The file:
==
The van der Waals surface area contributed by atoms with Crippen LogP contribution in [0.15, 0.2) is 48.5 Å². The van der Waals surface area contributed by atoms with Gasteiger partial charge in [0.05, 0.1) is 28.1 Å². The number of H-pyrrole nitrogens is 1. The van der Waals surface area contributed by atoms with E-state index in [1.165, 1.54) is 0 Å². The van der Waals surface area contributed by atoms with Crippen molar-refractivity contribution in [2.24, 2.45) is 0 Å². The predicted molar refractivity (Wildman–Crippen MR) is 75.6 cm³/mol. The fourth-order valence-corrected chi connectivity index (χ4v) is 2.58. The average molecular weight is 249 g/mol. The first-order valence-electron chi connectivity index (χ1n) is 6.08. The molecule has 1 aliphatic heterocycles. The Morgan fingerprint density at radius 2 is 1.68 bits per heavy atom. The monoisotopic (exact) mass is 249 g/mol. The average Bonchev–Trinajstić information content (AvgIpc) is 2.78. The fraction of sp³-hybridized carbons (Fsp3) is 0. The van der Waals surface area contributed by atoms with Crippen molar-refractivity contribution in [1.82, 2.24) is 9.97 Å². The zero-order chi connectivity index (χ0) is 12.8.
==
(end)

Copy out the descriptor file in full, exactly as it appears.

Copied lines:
The van der Waals surface area contributed by atoms with Crippen LogP contribution in [0.15, 0.2) is 48.5 Å². The van der Waals surface area contributed by atoms with Gasteiger partial charge in [0.05, 0.1) is 28.1 Å². The number of H-pyrrole nitrogens is 1. The van der Waals surface area contributed by atoms with E-state index in [1.165, 1.54) is 0 Å². The van der Waals surface area contributed by atoms with Crippen molar-refractivity contribution in [2.24, 2.45) is 0 Å². The predicted molar refractivity (Wildman–Crippen MR) is 75.6 cm³/mol. The fourth-order valence-corrected chi connectivity index (χ4v) is 2.58. The average molecular weight is 249 g/mol. The first-order valence-electron chi connectivity index (χ1n) is 6.08. The molecule has 1 aliphatic heterocycles. The Morgan fingerprint density at radius 2 is 1.68 bits per heavy atom. The monoisotopic (exact) mass is 249 g/mol. The average Bonchev–Trinajstić information content (AvgIpc) is 2.78. The fraction of sp³-hybridized carbons (Fsp3) is 0. The van der Waals surface area contributed by atoms with Crippen molar-refractivity contribution in [1.82, 2.24) is 9.97 Å². The zero-order chi connectivity index (χ0) is 12.8.